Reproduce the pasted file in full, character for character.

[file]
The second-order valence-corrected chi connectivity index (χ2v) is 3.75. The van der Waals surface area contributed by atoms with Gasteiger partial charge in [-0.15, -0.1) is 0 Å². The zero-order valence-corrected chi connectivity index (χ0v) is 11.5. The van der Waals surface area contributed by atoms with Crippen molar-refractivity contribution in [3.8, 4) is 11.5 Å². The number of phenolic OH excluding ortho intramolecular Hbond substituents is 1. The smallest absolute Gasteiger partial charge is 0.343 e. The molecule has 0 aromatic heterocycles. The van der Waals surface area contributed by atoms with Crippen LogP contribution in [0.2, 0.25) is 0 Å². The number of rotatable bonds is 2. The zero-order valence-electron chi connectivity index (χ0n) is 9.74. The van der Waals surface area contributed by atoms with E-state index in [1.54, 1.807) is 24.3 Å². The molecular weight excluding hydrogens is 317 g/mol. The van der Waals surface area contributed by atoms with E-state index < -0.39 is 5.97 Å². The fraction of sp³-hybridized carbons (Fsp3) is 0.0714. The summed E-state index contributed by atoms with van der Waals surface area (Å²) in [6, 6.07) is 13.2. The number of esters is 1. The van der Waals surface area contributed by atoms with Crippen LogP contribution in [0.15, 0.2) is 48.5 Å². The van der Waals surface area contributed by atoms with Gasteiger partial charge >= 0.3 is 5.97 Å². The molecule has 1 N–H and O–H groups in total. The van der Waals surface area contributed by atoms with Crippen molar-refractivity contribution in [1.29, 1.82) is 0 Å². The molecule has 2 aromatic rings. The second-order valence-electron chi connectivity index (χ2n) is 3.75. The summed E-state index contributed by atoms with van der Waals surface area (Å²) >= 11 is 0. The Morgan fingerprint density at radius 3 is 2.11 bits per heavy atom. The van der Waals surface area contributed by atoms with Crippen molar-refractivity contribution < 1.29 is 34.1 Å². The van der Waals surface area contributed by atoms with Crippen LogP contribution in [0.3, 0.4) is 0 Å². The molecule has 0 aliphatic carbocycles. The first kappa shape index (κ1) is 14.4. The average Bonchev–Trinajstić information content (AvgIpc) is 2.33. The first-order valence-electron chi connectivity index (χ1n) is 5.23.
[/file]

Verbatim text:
The second-order valence-corrected chi connectivity index (χ2v) is 3.75. The van der Waals surface area contributed by atoms with Gasteiger partial charge in [-0.15, -0.1) is 0 Å². The zero-order valence-corrected chi connectivity index (χ0v) is 11.5. The van der Waals surface area contributed by atoms with Crippen molar-refractivity contribution in [3.8, 4) is 11.5 Å². The number of phenolic OH excluding ortho intramolecular Hbond substituents is 1. The smallest absolute Gasteiger partial charge is 0.343 e. The molecule has 0 aromatic heterocycles. The van der Waals surface area contributed by atoms with Crippen LogP contribution in [0.2, 0.25) is 0 Å². The number of rotatable bonds is 2. The zero-order valence-electron chi connectivity index (χ0n) is 9.74. The van der Waals surface area contributed by atoms with E-state index in [1.54, 1.807) is 24.3 Å². The molecular weight excluding hydrogens is 317 g/mol. The van der Waals surface area contributed by atoms with E-state index < -0.39 is 5.97 Å². The fraction of sp³-hybridized carbons (Fsp3) is 0.0714. The summed E-state index contributed by atoms with van der Waals surface area (Å²) in [6, 6.07) is 13.2. The number of esters is 1. The van der Waals surface area contributed by atoms with Crippen LogP contribution in [0.15, 0.2) is 48.5 Å². The van der Waals surface area contributed by atoms with Gasteiger partial charge >= 0.3 is 5.97 Å². The molecule has 1 N–H and O–H groups in total. The van der Waals surface area contributed by atoms with Crippen molar-refractivity contribution in [1.29, 1.82) is 0 Å². The molecule has 2 aromatic rings. The second-order valence-electron chi connectivity index (χ2n) is 3.75. The summed E-state index contributed by atoms with van der Waals surface area (Å²) >= 11 is 0. The Morgan fingerprint density at radius 3 is 2.11 bits per heavy atom. The van der Waals surface area contributed by atoms with Crippen molar-refractivity contribution < 1.29 is 34.1 Å². The van der Waals surface area contributed by atoms with Crippen LogP contribution in [0.3, 0.4) is 0 Å². The molecule has 0 aliphatic carbocycles. The first kappa shape index (κ1) is 14.4. The average Bonchev–Trinajstić information content (AvgIpc) is 2.33. The first-order valence-electron chi connectivity index (χ1n) is 5.23.